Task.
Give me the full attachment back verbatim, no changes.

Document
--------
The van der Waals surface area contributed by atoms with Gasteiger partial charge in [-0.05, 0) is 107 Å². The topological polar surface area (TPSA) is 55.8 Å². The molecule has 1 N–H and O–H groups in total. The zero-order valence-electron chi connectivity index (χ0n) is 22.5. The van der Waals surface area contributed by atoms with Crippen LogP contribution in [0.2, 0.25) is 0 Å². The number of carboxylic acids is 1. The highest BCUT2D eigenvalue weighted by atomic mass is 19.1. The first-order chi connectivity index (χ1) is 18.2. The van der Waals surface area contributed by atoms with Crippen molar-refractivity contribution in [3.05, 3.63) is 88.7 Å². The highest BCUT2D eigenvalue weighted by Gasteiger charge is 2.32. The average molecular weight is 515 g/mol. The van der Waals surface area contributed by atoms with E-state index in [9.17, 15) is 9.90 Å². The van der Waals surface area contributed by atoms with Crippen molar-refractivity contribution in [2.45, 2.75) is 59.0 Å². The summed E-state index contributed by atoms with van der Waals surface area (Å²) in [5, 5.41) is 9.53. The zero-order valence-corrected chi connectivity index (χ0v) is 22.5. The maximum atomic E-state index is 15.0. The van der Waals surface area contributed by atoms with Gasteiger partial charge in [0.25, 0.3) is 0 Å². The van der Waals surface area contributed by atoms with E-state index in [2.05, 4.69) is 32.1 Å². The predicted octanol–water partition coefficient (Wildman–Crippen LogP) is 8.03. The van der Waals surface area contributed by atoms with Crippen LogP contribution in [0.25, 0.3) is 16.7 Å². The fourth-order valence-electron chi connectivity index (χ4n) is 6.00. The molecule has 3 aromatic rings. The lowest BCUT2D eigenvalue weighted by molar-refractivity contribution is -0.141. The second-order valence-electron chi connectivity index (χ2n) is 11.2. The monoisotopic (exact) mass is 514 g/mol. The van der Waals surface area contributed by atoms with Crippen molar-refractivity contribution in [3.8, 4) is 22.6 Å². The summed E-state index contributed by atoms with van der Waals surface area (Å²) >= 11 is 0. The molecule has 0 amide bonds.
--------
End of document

The van der Waals surface area contributed by atoms with Gasteiger partial charge in [-0.05, 0) is 107 Å². The topological polar surface area (TPSA) is 55.8 Å². The molecule has 1 N–H and O–H groups in total. The zero-order valence-electron chi connectivity index (χ0n) is 22.5. The van der Waals surface area contributed by atoms with Crippen LogP contribution in [0.2, 0.25) is 0 Å². The number of carboxylic acids is 1. The highest BCUT2D eigenvalue weighted by atomic mass is 19.1. The first-order chi connectivity index (χ1) is 18.2. The van der Waals surface area contributed by atoms with Crippen molar-refractivity contribution in [3.05, 3.63) is 88.7 Å². The highest BCUT2D eigenvalue weighted by Gasteiger charge is 2.32. The average molecular weight is 515 g/mol. The van der Waals surface area contributed by atoms with E-state index in [9.17, 15) is 9.90 Å². The van der Waals surface area contributed by atoms with Crippen molar-refractivity contribution in [2.45, 2.75) is 59.0 Å². The summed E-state index contributed by atoms with van der Waals surface area (Å²) in [5, 5.41) is 9.53. The zero-order valence-corrected chi connectivity index (χ0v) is 22.5. The maximum atomic E-state index is 15.0. The van der Waals surface area contributed by atoms with Gasteiger partial charge in [0.25, 0.3) is 0 Å². The van der Waals surface area contributed by atoms with E-state index in [2.05, 4.69) is 32.1 Å². The predicted octanol–water partition coefficient (Wildman–Crippen LogP) is 8.03. The van der Waals surface area contributed by atoms with Crippen LogP contribution in [0.25, 0.3) is 16.7 Å². The fourth-order valence-electron chi connectivity index (χ4n) is 6.00. The molecule has 3 aromatic rings. The lowest BCUT2D eigenvalue weighted by molar-refractivity contribution is -0.141. The second-order valence-electron chi connectivity index (χ2n) is 11.2. The monoisotopic (exact) mass is 514 g/mol. The van der Waals surface area contributed by atoms with Crippen molar-refractivity contribution in [3.8, 4) is 22.6 Å². The summed E-state index contributed by atoms with van der Waals surface area (Å²) >= 11 is 0. The molecule has 0 amide bonds.